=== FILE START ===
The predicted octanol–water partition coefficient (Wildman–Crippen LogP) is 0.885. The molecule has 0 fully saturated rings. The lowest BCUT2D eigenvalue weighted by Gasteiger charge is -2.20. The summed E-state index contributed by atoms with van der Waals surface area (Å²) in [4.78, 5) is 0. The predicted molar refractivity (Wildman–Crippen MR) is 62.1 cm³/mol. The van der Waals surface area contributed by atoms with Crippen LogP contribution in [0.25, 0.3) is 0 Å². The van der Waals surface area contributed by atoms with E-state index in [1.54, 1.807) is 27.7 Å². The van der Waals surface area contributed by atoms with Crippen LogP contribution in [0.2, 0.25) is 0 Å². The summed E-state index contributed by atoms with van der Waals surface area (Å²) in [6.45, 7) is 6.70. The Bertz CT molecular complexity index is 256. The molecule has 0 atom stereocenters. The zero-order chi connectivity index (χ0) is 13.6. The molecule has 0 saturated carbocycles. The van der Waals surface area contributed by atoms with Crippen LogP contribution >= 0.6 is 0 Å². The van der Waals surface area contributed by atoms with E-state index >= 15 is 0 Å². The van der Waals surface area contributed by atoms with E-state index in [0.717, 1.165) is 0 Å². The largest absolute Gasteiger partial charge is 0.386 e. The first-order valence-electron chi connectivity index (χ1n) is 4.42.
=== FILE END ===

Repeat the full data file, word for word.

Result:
The predicted octanol–water partition coefficient (Wildman–Crippen LogP) is 0.885. The molecule has 0 fully saturated rings. The lowest BCUT2D eigenvalue weighted by Gasteiger charge is -2.20. The summed E-state index contributed by atoms with van der Waals surface area (Å²) in [4.78, 5) is 0. The predicted molar refractivity (Wildman–Crippen MR) is 62.1 cm³/mol. The van der Waals surface area contributed by atoms with Crippen LogP contribution in [0.25, 0.3) is 0 Å². The van der Waals surface area contributed by atoms with E-state index in [1.54, 1.807) is 27.7 Å². The van der Waals surface area contributed by atoms with Crippen LogP contribution in [0.2, 0.25) is 0 Å². The summed E-state index contributed by atoms with van der Waals surface area (Å²) in [6.45, 7) is 6.70. The Bertz CT molecular complexity index is 256. The molecule has 0 atom stereocenters. The zero-order chi connectivity index (χ0) is 13.6. The molecule has 0 saturated carbocycles. The van der Waals surface area contributed by atoms with Crippen LogP contribution >= 0.6 is 0 Å². The van der Waals surface area contributed by atoms with E-state index >= 15 is 0 Å². The van der Waals surface area contributed by atoms with E-state index in [0.717, 1.165) is 0 Å². The largest absolute Gasteiger partial charge is 0.386 e. The first-order valence-electron chi connectivity index (χ1n) is 4.42.